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Friday, December 30, 2011

last post of the year (probably)

Well, I thought I'd cap off my round-up with the last post, showing what I've knit and designed this year.  It was an adventure.  I had a child start high school, and another one start Kindergarten...all in the same year.  I started teaching the Senior Primary class at church, during a time when my life couldn't take one more responsibility, and surprisingly I've excelled at it (and had a wonderful time, I might add).  I took a great e-course from Kelly Rae Roberts that encouraged me to spread my wings and fly!  I've submitted projects to Interweave Knits, Twist Collective, Knitty, a few independent book proposals, and Cascade Yarns.  Most did not choose to go with my design but all were encouraging and kind, and asked me to try again.  Cascade published my most popular design ever (thus far...you know...the blanket).  And I sold dozens of patterns at my LYS during the first annual Great Rhody Yarn Crawl, which did wonders for my designing moral.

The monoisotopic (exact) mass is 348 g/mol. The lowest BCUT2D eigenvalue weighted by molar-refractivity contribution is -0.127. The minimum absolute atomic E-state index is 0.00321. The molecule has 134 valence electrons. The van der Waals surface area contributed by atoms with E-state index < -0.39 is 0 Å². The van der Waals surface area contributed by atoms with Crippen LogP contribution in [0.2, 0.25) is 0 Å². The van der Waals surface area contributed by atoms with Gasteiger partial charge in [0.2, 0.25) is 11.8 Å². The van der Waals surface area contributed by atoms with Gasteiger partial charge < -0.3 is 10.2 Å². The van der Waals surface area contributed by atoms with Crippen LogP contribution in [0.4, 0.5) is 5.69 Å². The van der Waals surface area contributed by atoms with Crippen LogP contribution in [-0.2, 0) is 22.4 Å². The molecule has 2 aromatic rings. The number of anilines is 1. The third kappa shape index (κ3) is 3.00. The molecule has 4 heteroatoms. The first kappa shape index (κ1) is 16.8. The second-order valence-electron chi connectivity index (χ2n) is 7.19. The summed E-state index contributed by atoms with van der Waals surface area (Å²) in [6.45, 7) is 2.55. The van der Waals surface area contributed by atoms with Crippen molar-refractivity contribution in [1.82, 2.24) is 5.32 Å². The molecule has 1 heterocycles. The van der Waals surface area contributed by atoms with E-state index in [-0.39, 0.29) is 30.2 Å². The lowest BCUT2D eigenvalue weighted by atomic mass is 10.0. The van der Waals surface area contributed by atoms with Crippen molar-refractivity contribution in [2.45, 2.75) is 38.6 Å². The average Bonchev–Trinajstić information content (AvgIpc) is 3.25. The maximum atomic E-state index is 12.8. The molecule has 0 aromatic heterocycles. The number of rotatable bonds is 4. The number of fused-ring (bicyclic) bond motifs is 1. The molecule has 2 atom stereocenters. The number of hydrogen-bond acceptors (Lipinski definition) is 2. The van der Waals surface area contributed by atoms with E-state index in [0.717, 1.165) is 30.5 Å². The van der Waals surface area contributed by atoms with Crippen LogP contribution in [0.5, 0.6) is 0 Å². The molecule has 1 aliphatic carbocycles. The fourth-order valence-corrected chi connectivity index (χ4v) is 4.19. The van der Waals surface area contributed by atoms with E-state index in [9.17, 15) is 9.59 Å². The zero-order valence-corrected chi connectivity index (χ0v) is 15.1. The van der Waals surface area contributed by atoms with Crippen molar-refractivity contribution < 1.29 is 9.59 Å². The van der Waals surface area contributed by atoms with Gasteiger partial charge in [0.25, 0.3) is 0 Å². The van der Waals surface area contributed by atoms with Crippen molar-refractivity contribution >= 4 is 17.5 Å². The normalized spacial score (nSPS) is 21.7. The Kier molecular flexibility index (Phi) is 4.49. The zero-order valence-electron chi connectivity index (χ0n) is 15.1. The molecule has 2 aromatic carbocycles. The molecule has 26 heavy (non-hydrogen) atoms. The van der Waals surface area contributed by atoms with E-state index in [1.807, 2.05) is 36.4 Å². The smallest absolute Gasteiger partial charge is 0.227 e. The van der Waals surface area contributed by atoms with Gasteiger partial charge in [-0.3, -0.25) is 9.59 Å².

I started working with a very talented graphic artist who has helped me to create my brand.  I've got a new logo, a new facebook page, a pretty new Etsy shop (which is still a bit empty, but will fill up), a pretty new layout for my twitter account, and a brand spanking new blog which I'm going to start using first think next year!  The rest of this blog will be slurped over in due time.  I'll have new business cards to match soon, and labels for my custom work. 

This year was not very lucrative in terms of online pattern sales, but I was able to see from the reports that I sold more sock patterns than anything else, and this year my Night of the Lepus was by far the most popular.  I think that The Bride of Frankenstein is going to give it a run for it's money in 2012.  I've already got a pretty new ad that will start cycling through your Ravelry project page on January 1st, so you'll probably see it there!  I sold more patterns directly through the shop, so next year I'll continue to overhaul my current body of work and focus on getting hard copies printed, and contacting a sales rep to help me get into some of the area shops.  It will probably be an easier job, once I've graduated from school in the Fall :)